What better time than Springtime to get out into nature with a good book? Go ahead and add a plate of matzah and a glass of wine! Meanwhile, to get you started, here are some recommendations from around the Jewish blogosphere (in more or less alphabetical order). Note that cover images link to the relevant book page on Amazon.
Author Samuel Griswold has reviewed The Book of Names by Jill Gregory and Karen Tintori at www.samuelgriswold.com. The Book of Names centers on the Talmudic concept of the Lamed Vovniks, or thirty-six righteous individuals whose presence in every generation prevents the world’s destruction. But, will a secret cult succeed in assassinating them all and bringing about the end of this world?
Over on the Jewish Book Review, Rivka Levy reviews Jumping over Shadows by Annette Gendler, a memoir which looks at the thorny subject of how intermarriage can continue to reverberate down a family tree for many generations.
Life Is Like a Library presents some timely and diverse selections to read during this time of year when we count the omer.
On her My Machberet blog, Erika Dreifus collects three recent Jewish-lit event recordings for everyone’s viewing pleasure: poet Yehoshua November in conversation with journalist Danielle Ziri via the Manhattan Jewish Experience; author Abigail Pogrebin in conversation with Rabbi Joseph Telushkin at The Jewish Theological Seminary; and a Passover-poetry seminar presented by Dr. Rachel Korazim via the Shalom Hartman Institute.
On his “Awesome Book Blog,” Stuart Schnee reviewsTo Rise Above: The Amazing Life of HaRav Dov Cohen zt”l, and says, “It is fascinating to read about the experiences of a young American Jew living within the Jewish community of Hevron and pre-independence Israel of the 1920’s.”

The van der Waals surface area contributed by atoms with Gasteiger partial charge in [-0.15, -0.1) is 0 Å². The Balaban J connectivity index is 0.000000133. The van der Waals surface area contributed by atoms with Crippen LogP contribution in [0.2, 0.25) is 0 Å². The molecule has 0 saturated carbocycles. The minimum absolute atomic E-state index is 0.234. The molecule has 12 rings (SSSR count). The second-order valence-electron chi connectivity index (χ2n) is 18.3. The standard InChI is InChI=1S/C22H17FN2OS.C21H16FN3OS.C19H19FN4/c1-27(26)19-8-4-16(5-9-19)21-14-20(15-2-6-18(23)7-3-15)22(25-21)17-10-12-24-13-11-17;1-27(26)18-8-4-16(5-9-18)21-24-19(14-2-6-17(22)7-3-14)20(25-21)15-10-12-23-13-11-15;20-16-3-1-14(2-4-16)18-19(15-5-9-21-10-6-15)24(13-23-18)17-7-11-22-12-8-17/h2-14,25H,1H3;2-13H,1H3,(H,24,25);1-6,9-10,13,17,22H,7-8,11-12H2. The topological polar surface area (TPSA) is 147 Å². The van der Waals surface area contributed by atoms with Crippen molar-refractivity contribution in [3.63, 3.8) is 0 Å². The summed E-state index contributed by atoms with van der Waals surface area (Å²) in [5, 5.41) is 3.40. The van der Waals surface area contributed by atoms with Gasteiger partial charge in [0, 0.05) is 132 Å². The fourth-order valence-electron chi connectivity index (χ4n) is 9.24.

And what, you ask, has been going on here at the Memory & Redemption blog? Well, you didn’t ask, but I’ll tell you anyway. I’ve been involved in the layout and illustration of a marvelous new Haggadah. Why is this Haggadah different from all other Haggadot? Because not only does it make sense of the structure of the Seder, it also adds back in a crucial part of the Haggadah that has been missing for centuries!
And last, but certainly not least, the Jewish Book Council has named five finalists for the 2017 Sami Rohr Prize for Jewish Literature. The winner of the $100,000 Prize and $18,000 Choice Award will be announced following a discussion with the authors, moderated by Rabbi David Wolpe, as part of Jewish Book Council’s Unpacking the Book: Jewish Writers in Conversation series at The Jewish Museum in New York City. Guests are welcome to register for free admission to this public program starting at 6:30 PM on May 3rd.
Author registration for the 2017 – 2018 JBC Network closes April 20th! The JBC Network is a unique resource connecting authors of new books with Jewish communities offering literary programs and book festivals throughout the United States and Canada. Please visit Jewish Book Council’s website to find out more!
Visit the headquarters of the Jewish Book Carnival, a monthly event where bloggers who blog about Jewish books can meet, read and comment on each others’ posts.